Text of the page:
The Vikings Landed

In today’s blog, I would like to tell you about our explorations of the Northern Peninsula in Newfoundland. 

As I mentioned, we are staying in St Anthony at the Grenfell Heritage Inn and Suites. The hotel is located adjacent to the Grenfell Historic Properties.  Sir Wilfred Thomason Grenfell is a big deal here in Newfoundland, especially in St Anthony. Born on February 28th, 1865 in a small coastal town in the north of England, Grenfell was a medical doctor who committed himself to Christ. He joined the Royal National Mission To Deep Sea Fishermen, an organization which provided medical and spiritual services to North Sea Fishermen. This brought him to Newfoundland and Labrador where he established hospitals, orphanages and trained nurses and teachers. In 1927, Grenfell was knighted by King George V. 

Our primary destination on Tuesday was L’Anse aux Meadows. We travelled along the Viking Trail, stopping in a couple of small fishing villages on our way. 

L’Anse aux Meadows is situated at the tip of Newfoundland’s Great Northern Peninsula. Here lies the first known evidence of European presence in the Americas. A Norse expedition sailed from Greenland, building a small encampment of timber-and-sod buildings over 1000 years ago. The expedition was led by Lief Erickson, who was born in Iceland to Nowegian, Eric the Red. 

The archaeological remains of the Viking encampment sit against a stunning backdrop of rugged cliffs, bog, and coastline. L’Anse aux Meadows is a National Historic Site and was declared a UNESCO World Heritage Site in 1978. 


Our visit began with a private viewing of a 15 minute movie providing the history of the sie (private as no one else was around at that time). After examining the artifacts and information in the visitor centre, it was time for the guided tour. Our small group of 10 was led by Parks Canada guide and interpreter, Clayton. He was the best!!

Clayton has lived his entire life on the spit of land that is L’Anse aux Meadows. His mother also lived her entire life there and along with her fisherman husband raised Clayton and his 10 siblings. He comes from a long line of fishermen. As well as working for Parks Canada for many years, Clayton fishes and builds boats. He was knowledgeable, engaging and a whole lot of fun! We thoroughly enjoyed the hour we spent with him. 


On our tour, we viewed the actual archaeological field and the recreated base camp. 


Here we met costumed Viking interpreters who also provided us with a wealth of information.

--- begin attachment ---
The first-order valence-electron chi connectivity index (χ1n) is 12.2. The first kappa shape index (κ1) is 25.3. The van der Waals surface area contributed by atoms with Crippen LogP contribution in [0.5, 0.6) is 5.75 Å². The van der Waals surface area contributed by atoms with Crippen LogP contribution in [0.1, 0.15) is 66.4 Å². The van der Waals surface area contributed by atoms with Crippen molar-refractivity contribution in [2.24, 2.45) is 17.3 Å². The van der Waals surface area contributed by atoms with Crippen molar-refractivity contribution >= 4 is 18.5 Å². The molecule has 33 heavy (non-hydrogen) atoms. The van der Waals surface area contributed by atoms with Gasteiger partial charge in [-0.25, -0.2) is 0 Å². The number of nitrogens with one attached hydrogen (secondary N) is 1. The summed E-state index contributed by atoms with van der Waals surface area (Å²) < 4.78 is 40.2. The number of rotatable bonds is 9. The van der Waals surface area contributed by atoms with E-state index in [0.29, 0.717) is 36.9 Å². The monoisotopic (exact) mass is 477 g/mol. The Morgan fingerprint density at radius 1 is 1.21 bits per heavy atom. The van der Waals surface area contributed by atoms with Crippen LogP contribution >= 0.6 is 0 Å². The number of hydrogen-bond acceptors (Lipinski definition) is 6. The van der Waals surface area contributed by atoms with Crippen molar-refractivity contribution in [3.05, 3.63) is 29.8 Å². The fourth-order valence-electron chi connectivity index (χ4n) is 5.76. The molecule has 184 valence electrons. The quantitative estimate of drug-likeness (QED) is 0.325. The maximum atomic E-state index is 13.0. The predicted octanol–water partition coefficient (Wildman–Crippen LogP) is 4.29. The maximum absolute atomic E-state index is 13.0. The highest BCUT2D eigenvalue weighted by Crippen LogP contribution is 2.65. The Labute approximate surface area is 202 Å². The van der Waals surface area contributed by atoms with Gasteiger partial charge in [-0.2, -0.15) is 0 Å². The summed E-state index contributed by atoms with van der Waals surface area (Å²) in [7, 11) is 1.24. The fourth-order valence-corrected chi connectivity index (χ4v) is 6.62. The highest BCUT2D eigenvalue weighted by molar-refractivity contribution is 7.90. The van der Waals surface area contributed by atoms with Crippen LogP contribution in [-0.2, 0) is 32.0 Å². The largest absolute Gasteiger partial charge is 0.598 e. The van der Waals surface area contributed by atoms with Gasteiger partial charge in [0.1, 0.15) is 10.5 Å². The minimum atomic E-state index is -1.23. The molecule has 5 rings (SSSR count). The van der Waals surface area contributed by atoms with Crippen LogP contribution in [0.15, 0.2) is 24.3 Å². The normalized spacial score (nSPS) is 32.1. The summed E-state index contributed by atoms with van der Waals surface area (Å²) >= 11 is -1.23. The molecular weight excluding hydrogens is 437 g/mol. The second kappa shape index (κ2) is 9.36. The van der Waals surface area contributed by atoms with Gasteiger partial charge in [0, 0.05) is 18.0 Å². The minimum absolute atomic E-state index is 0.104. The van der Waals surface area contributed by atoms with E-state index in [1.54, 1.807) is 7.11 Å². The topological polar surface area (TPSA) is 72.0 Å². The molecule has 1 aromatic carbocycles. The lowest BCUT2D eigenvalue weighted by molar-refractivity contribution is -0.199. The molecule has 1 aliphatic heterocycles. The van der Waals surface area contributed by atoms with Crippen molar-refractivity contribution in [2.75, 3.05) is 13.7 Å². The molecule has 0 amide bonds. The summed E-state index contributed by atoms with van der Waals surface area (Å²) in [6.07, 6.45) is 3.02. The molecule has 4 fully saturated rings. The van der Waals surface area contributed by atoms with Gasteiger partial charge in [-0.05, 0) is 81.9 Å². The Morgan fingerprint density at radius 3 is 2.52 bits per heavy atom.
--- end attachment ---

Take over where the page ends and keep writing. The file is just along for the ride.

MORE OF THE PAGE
I have Icelandic heritage (my maternal grandmother was born there) and this added to my interest in Lief’s voyage. I am planning on looking into the Icelandic sagas which provided so many of the stories that our interpreters told us. 

After leaving the historic site, we stopped by the Lief Erickson statue and the Norse village site that is a tourist attraction in the summer (closed for the season now). 



We returned to St Anthony and toured around the village, taking some photos. 


We visited the Fisherman Point lighthouse and lookout. There was a staircase of 476 steps that we might have tackled had the weather conditions been better. But you can probably see from the pictures that it was a cold, windy day!! About 6 C, but with a major wind. 


After Fisherman’s Point, we went up the road to Goose Cove, another typical fishing village. 


We really enjoyed our time in the north. The people were very friendly and welcoming – and they must be the most honest neighbors you could ever have. This is evidenced by the things we saw along the road (and had to ask for explanations about):


These roadside garden plots. People just choose a spot, the theory being “why work up a plot when a road crew has already dug up good top soil in the ditch?”. These plots are not located close to homes – you just see them randomly along the roadside. 


Then there are the piles of wood. The amount of wood required to heat homes over the winter is significant. With a permit, each person is allowed to cut 10 cords of wood each year on crown land. They travel by snowmobile to the bush areas, cut the trees, cut the wood into pieces, and haul it by sleighs back to the side of the road and stack it there. They come back to get what they need when necessary. We asked Clayton if anyone ever takes from someone else’s stack. He said “oh no, they would be shamed if they did – and have to run away to Alberta”. 🙂

We also saw lobster traps stored the same way along the road. It was a great thing to see. 

Today, Wednesday, we had a long day of driving back to St John’s.  I’ll post a blog on our time here in a couple of days. 

Cheers,

B & H

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